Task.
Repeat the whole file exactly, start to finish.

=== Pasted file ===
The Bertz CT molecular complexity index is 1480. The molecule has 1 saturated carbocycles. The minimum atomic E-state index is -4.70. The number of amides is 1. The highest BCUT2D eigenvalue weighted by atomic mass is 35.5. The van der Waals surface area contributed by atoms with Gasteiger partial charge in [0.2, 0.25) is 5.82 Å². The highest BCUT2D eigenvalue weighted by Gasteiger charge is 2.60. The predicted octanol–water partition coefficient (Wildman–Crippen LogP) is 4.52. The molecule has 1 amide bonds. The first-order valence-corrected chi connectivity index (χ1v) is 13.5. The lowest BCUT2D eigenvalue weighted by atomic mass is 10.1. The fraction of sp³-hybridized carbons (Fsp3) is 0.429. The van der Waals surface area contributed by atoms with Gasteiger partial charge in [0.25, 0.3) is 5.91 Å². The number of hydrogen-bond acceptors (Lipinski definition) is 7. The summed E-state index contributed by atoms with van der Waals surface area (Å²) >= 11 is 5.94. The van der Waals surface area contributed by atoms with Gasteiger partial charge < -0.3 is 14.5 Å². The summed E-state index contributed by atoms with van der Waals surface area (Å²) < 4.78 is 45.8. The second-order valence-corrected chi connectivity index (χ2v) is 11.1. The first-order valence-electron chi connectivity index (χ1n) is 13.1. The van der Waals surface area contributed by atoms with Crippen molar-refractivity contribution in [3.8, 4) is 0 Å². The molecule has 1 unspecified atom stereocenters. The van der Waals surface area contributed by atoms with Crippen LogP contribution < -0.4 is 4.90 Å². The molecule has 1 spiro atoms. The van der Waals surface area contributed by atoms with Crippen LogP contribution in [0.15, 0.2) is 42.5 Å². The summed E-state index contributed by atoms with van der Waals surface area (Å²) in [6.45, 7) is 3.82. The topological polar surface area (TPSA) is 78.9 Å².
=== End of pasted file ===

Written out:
The Bertz CT molecular complexity index is 1480. The molecule has 1 saturated carbocycles. The minimum atomic E-state index is -4.70. The number of amides is 1. The highest BCUT2D eigenvalue weighted by atomic mass is 35.5. The van der Waals surface area contributed by atoms with Gasteiger partial charge in [0.2, 0.25) is 5.82 Å². The highest BCUT2D eigenvalue weighted by Gasteiger charge is 2.60. The predicted octanol–water partition coefficient (Wildman–Crippen LogP) is 4.52. The molecule has 1 amide bonds. The first-order valence-corrected chi connectivity index (χ1v) is 13.5. The lowest BCUT2D eigenvalue weighted by atomic mass is 10.1. The fraction of sp³-hybridized carbons (Fsp3) is 0.429. The van der Waals surface area contributed by atoms with Gasteiger partial charge in [0.25, 0.3) is 5.91 Å². The number of hydrogen-bond acceptors (Lipinski definition) is 7. The summed E-state index contributed by atoms with van der Waals surface area (Å²) >= 11 is 5.94. The van der Waals surface area contributed by atoms with Gasteiger partial charge < -0.3 is 14.5 Å². The summed E-state index contributed by atoms with van der Waals surface area (Å²) < 4.78 is 45.8. The second-order valence-corrected chi connectivity index (χ2v) is 11.1. The first-order valence-electron chi connectivity index (χ1n) is 13.1. The van der Waals surface area contributed by atoms with Crippen molar-refractivity contribution in [3.8, 4) is 0 Å². The molecule has 1 unspecified atom stereocenters. The van der Waals surface area contributed by atoms with Crippen LogP contribution < -0.4 is 4.90 Å². The molecule has 1 spiro atoms. The van der Waals surface area contributed by atoms with Crippen LogP contribution in [0.15, 0.2) is 42.5 Å². The summed E-state index contributed by atoms with van der Waals surface area (Å²) in [6.45, 7) is 3.82. The topological polar surface area (TPSA) is 78.9 Å².